THE CURRENCY QUESTION.
[TO THE EDITOR OF THE " SFEOTATOR.P] SIR,—I am surprised that this should be looked upon as is complex question. It is, in reality, of the simplest character. If gold was demonetised, who is there doubts that its value would thereupon fall 30, or even 50, per cent. P It is so dear only because nation after nation has sought, and is seeking, to make it take the place of silver money. This has a twofold effect, for it obviously diminishes the value of silver by, to that extent, curtailing the demand for it. If the nations had demonetised gold instead of silver, there would have been a currency question just as acute as the present one ; and there, would have been a bimetallic league, but its object would have been to remonetise gold.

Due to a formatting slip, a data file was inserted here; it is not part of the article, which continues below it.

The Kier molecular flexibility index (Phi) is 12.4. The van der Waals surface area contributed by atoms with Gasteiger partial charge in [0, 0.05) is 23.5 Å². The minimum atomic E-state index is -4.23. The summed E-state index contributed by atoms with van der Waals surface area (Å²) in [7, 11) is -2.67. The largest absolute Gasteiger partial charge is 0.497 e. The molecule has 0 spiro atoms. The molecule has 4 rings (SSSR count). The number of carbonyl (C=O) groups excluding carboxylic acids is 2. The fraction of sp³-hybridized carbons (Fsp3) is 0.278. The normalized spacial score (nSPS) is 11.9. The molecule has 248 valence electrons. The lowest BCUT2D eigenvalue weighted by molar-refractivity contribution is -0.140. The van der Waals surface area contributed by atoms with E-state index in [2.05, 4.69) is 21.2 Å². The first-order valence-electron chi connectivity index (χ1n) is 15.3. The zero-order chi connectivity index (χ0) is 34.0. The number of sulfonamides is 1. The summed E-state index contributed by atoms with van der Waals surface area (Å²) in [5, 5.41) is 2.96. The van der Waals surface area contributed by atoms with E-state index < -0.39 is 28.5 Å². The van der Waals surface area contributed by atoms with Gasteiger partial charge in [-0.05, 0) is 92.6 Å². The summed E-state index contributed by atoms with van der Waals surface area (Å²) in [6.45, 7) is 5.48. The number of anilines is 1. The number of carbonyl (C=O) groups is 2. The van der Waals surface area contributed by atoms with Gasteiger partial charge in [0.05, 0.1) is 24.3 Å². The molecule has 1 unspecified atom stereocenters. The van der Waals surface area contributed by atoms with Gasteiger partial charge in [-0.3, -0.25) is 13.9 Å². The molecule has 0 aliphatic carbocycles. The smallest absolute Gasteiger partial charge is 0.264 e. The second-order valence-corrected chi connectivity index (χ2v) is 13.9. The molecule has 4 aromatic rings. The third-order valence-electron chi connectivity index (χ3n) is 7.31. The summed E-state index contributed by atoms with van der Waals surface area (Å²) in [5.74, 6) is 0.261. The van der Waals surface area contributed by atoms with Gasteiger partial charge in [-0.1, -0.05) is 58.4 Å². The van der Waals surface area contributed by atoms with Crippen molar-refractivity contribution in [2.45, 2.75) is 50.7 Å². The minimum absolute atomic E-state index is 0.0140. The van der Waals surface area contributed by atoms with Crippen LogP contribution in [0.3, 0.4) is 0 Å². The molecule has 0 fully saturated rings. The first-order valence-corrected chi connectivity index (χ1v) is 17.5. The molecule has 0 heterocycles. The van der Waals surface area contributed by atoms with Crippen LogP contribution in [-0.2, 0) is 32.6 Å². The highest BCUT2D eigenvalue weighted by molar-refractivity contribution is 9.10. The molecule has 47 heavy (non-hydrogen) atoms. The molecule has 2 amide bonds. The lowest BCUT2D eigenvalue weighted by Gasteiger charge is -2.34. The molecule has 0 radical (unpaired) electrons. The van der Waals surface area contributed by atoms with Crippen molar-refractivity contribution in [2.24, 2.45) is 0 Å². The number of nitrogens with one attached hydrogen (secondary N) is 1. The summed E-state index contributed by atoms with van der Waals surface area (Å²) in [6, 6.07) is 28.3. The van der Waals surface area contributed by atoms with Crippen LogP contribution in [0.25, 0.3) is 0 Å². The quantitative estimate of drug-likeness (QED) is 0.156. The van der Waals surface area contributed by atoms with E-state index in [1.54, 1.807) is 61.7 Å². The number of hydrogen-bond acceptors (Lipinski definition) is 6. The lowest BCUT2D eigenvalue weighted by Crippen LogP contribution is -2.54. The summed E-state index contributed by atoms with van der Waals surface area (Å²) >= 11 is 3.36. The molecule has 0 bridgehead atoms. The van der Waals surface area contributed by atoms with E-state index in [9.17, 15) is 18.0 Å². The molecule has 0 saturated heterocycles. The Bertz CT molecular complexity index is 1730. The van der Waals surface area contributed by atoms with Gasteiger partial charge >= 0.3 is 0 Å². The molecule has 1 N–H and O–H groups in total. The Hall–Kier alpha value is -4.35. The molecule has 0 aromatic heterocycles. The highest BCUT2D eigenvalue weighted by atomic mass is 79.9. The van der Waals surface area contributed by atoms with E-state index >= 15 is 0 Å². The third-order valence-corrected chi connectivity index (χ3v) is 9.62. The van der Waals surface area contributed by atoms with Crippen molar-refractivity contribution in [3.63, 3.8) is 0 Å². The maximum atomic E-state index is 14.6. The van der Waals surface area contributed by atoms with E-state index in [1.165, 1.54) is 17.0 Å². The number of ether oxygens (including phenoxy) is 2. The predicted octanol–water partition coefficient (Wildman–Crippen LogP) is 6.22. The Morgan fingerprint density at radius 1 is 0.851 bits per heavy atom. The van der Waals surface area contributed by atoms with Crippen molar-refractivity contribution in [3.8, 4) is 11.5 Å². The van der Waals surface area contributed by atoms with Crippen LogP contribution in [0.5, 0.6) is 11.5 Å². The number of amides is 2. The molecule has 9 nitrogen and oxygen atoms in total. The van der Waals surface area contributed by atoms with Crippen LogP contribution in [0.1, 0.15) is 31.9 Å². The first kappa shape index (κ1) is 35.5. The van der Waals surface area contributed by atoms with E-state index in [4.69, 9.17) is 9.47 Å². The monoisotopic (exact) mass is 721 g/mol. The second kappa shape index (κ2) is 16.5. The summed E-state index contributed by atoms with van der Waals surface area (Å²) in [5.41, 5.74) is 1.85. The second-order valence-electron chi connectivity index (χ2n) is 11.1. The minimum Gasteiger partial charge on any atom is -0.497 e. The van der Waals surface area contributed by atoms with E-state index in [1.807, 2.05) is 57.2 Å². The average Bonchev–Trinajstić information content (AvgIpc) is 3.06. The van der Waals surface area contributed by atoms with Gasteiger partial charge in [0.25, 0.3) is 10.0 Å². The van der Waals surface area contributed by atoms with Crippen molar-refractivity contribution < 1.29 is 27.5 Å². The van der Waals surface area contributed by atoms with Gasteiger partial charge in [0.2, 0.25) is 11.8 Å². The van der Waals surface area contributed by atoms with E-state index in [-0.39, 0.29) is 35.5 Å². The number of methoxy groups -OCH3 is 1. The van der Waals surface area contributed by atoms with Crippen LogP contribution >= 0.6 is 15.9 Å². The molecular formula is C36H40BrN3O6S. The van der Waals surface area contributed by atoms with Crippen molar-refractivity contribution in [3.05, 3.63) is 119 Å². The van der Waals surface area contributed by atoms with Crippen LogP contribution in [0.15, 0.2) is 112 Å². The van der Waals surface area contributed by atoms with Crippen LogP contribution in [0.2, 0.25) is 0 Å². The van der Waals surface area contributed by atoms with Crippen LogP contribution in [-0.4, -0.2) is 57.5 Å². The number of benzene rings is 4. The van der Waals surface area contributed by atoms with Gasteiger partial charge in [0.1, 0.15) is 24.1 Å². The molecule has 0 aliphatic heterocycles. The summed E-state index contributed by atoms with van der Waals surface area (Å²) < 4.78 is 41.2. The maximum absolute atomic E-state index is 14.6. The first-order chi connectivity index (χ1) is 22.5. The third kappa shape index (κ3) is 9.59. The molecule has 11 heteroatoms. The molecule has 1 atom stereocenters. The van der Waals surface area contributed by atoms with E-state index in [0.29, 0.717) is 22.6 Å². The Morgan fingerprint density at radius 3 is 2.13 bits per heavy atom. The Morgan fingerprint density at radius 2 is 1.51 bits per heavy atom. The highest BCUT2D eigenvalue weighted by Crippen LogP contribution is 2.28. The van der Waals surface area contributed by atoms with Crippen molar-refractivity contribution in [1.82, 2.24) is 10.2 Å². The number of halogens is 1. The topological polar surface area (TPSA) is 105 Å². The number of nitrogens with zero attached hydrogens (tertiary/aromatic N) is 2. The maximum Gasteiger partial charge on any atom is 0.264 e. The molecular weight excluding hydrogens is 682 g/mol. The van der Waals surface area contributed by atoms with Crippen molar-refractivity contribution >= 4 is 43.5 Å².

The difference between the line of action proposed by the bimetallic league and that taken by the Indian Government is absolute and complete, inasmuch as the former propose to raise the value of silver money by and through creating a further demand for, and consequently raising the value of, silver. As has been seen, the latter have raised the value of the rupee, at the same time adopting so obviously absurd and unsound a device as one that has caused, and could not but cause, an unprecedented fall in the value of silver, inasmuch as it has checked the demand for it.—I am, Sir, &c., [Is there no absurdity, then, in the attempt to constitute a. stable double standard P—En. Spectator.]